The following students joined Lancashire Business School in 2013:
Deepak Joy will have one of the bursary fellowships from earlier this autumn on “Financial Inclusion in the UK” and Hamis Sinde, who will work on “Decentralisation Process, Cost Management Practices and Performance Measurement Regime in Tanzanian Local Government Authorities”.
Abdullahi Giza Abubakar- An investigation concerning the perceptions of multinational oil companies on the prospects and challenges of Foreign Direct Investment (FDI) in the Nigerian oil and gas sector
This study is aimed at investigating the general perceptions of Multinational oil Companies on the factors sustaining Foreign Direct Investment (FDI) in the Nigerian oil and gas sector, with the objective of developing a framework for examine the prospects, opportunities and challenges of MNCs in the Nigerian oil and gas sector in. Such challenges includes; corruption, insecurity, pipeline & oil theft and administrative mismanagement. The research also aimed at contributing to the literature on impact of selected determinant factors of FDI in the Nigerian oil and gas sector by examining formal guidelines and requirements in this regards, with the objective of developing a framework for assessing the factors sustaining, affecting/disrupting the productivity and performance of MNOC in the Nigerian oil and gas sector.
Amer Al Bkhetan- Efficiency and risk in European banking: a panel data evidence
This research aims to accomplish two main objectives. First, it aims to modify the functional forms applied to estimate technical efficiency in European banking using a number of quantified risk variables. Second, it aims to evaluate the sensitivity of estimates to the inclusion of the two risk factors: trading and default risks. Past studies tend to overlook a number of significant banking risks, such as trading, credit risks and market risks using simple measures (mainly risk ratios). This has led to restricting the estimated functional forms and eventually has produced misleading estimates. This research is focused on comprehensively accounting for risk in the analysis of efficiency. In this respect, it is perceived that this research will bridge a significant gap in the efficiency literature and improve the accuracy of banking efficiency estimates.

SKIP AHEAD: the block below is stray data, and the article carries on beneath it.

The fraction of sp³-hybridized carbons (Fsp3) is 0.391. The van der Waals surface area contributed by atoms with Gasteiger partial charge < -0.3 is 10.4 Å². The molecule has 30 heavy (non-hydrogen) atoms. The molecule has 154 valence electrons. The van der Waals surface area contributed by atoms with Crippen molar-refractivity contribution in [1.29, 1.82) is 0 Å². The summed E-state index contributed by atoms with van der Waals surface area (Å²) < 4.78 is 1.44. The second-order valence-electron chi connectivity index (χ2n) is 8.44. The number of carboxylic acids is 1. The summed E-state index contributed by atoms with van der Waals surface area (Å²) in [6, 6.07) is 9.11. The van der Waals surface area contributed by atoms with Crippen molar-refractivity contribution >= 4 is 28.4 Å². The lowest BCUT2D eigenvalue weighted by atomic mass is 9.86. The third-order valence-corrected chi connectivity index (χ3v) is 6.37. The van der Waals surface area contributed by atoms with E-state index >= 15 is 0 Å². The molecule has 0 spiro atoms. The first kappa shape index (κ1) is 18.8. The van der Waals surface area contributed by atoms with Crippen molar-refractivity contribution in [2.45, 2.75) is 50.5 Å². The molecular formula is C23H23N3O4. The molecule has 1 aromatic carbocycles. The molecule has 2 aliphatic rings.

Yousf Almahrog- Earnings management and corporate social responsibility: The case of UK
Revelations of massive accounting frauds involving large companies (e.g. Enron) have drown researchers’ attention to constrain opportunistic earnings management (EM) behaviour. Given that the financial transparency and accountability are principles of corporate social responsibly (CSR), a close examination of the role of CSR to constrain EM might be required (Chih et al. 2008). Therefore, very few studies examine the potential impact of CSR on EM. However, the findings of these studies are mixed and inconclusive. In addition, the previous studies are predominantly US based research where the litigation business environment, governance structure are perceived to be different, thus limit the generalizability of the findings to other countries (Toms and Wright 2005). The limitations of the previous study motivate the present study to investigate whether CSR impact EM in the context of UK companies. Therefore, the main primary research question is: “Does CSR constrain EM in UK companies?”
Rateb Mohammad Hamed Alqatamin- Forward-looking information and earnings management: the case of Jordanian listed companies